The film was well received by critics and the public, screening throughout Australia and reportedly attracting good crowds.[12][13]


The Bulletin film critic said:

The scenes are local and easily recognisable, and the plot is spread over a good deal of ground, including a good picture of the departure of an Orient boat from the Quay... The acting and mountings show an improvement on the previous pictures; plainly the Spencer co. means to hold its own with Yankee and European.[14]

The Sydney Morning Herald said the film was "not wanting in either dramatic strength or love interest. The principal sensations are the blasting explosion, the hero being gradually drowned by the rising tide, and a big fire scene. Many beautiful Australian scenic settings have been introduced."[15]

The Perth Daily News said it was "worthy to rank with the best productions of the leading American or European firms."[16]

However the critic from the Perth Sunday Times thought the movie should have ended where the hero was rescued from the flood:

Instead of which, probably having a lot more inoffensive celluloid left, Spencer extended the drama to maudlin limits and completely spoiled the story. Likewise the photography in the latter part was of decidedly an amateurish calibre, and completely out of harmony with the first portion. It seems to this print as if the original photographer had grown weary of his work and had gone home and left his understudy to do the fag end of the fake.[17]


  1. "Raymond Longford", Cinema Papers, January 1974 p51
  2. "Advertising". The Sydney Morning Herald. National Library of Australia. 13 April 1912. p. 2. Retrieved 18 September 2013.
  3. "AMUSEMENTS." The Advertiser (Adelaide) 14 Feb 1914: 21 accessed 14 December 2011
  4. "AMUSEMENTS. HIS MAJESTY'S THEATRE." The Mercury (Hobart, Tas) 20 Jun 1912 accessed 8 December 2011
  5. "Advertising". The Advertiser. Adelaide: National Library of Australia. 1 May 1912. p. 2. Retrieved 18 September 2013.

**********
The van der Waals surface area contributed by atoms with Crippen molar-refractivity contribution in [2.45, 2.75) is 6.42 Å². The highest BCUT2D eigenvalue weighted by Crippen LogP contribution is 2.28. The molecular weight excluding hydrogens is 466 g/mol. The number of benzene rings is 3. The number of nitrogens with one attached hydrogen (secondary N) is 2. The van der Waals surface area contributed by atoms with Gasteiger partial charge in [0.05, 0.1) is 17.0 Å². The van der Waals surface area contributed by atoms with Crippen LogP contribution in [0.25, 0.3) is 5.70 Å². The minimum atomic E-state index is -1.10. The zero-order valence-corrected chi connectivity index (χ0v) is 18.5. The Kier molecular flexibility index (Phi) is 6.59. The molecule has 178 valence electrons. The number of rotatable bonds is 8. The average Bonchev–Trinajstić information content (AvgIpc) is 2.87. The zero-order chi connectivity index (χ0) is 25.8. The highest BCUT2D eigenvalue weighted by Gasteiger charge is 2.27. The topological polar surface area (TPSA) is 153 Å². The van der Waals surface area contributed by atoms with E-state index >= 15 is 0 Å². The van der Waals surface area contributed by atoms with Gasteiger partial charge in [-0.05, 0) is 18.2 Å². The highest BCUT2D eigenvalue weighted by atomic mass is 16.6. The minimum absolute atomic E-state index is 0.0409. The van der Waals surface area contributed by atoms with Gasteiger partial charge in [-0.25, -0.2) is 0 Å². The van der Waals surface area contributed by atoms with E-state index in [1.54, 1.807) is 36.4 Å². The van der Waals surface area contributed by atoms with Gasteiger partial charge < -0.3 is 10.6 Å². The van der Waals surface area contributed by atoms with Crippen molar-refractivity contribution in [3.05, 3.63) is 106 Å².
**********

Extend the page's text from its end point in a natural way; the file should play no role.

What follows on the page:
6. Andrew Pike and Ross Cooper, Australian Film 1900–1977: A Guide to Feature Film Production, Melbourne: Oxford University Press, 1998, 24
  7. "PUBLIC AMUSEMENTS. KING'S PICTURES." Albany Advertiser (WA) 20 Nov 1912: 3 accessed 14 December 2011
  8. "ENTERTAINMENTS". The Cairns Post. Qld.: National Library of Australia. 9 October 1912. p. 2. Retrieved 18 September 2013.
  9. "SPENCER'S NEW PHOTO-PLAY". The Sydney Morning Herald. National Library of Australia. 13 April 1912. p. 21. Retrieved 18 September 2013.
  10. "SPENCER'S PICTURES". The Examiner. Launceston, Tas.: National Library of Australia. 12 June 1912. p. 3 Edition: DAILY. Retrieved 18 September 2013.
  11. "Advertising". The Sydney Morning Herald. National Library of Australia. 15 April 1912. p. 2. Retrieved 18 September 2013.
  12. "AMUSEMENTS." The Register (Adelaide) 29 Apr 1912: 9 accessed 14 December 2011
  13. "OTHER ENTERTAINMENTS". The Sydney Morning Herald. National Library of Australia. 17 April 1912. p. 22. Retrieved 18 September 2013.
  14. The bulletin, John Haynes and J.F. Archibald, 1880, retrieved 20 April 2019
  15. "OTHER ENTERTAINMENTS". The Sydney Morning Herald. National Library of Australia. 10 April 1912. p. 17. Retrieved 18 September 2013.
  16. "THEATRE ROYAL". The Daily News. Perth: National Library of Australia. 11 July 1912. p. 7 Edition: THIRD EDITION. Retrieved 18 September 2013.
  17. "THE BUSKER". The Sunday Times. Perth: National Library of Australia. 21 July 1912. p. 17. Retrieved 18 September 2013.